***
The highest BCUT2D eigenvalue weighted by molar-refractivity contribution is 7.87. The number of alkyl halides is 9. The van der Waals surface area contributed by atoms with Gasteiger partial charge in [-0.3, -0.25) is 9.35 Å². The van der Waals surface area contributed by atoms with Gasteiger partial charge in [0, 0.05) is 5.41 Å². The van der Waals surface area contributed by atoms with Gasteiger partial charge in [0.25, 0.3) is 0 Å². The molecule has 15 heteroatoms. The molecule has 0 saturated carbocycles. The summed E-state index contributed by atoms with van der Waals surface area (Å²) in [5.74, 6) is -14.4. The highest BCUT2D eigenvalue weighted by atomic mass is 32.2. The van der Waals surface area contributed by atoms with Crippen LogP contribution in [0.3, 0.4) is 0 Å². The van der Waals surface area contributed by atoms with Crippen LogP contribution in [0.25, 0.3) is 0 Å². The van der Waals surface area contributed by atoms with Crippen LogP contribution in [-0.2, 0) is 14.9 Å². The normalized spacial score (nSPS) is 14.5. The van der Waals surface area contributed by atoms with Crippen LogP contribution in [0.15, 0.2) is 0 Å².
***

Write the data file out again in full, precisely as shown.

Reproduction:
The highest BCUT2D eigenvalue weighted by molar-refractivity contribution is 7.87. The number of alkyl halides is 9. The van der Waals surface area contributed by atoms with Gasteiger partial charge in [-0.3, -0.25) is 9.35 Å². The van der Waals surface area contributed by atoms with Gasteiger partial charge in [0, 0.05) is 5.41 Å². The van der Waals surface area contributed by atoms with Gasteiger partial charge in [0.25, 0.3) is 0 Å². The molecule has 15 heteroatoms. The molecule has 0 saturated carbocycles. The summed E-state index contributed by atoms with van der Waals surface area (Å²) in [5.74, 6) is -14.4. The highest BCUT2D eigenvalue weighted by atomic mass is 32.2. The van der Waals surface area contributed by atoms with Crippen LogP contribution in [0.3, 0.4) is 0 Å². The van der Waals surface area contributed by atoms with Crippen LogP contribution in [0.25, 0.3) is 0 Å². The van der Waals surface area contributed by atoms with Crippen LogP contribution in [-0.2, 0) is 14.9 Å². The normalized spacial score (nSPS) is 14.5. The van der Waals surface area contributed by atoms with Crippen LogP contribution in [0.15, 0.2) is 0 Å².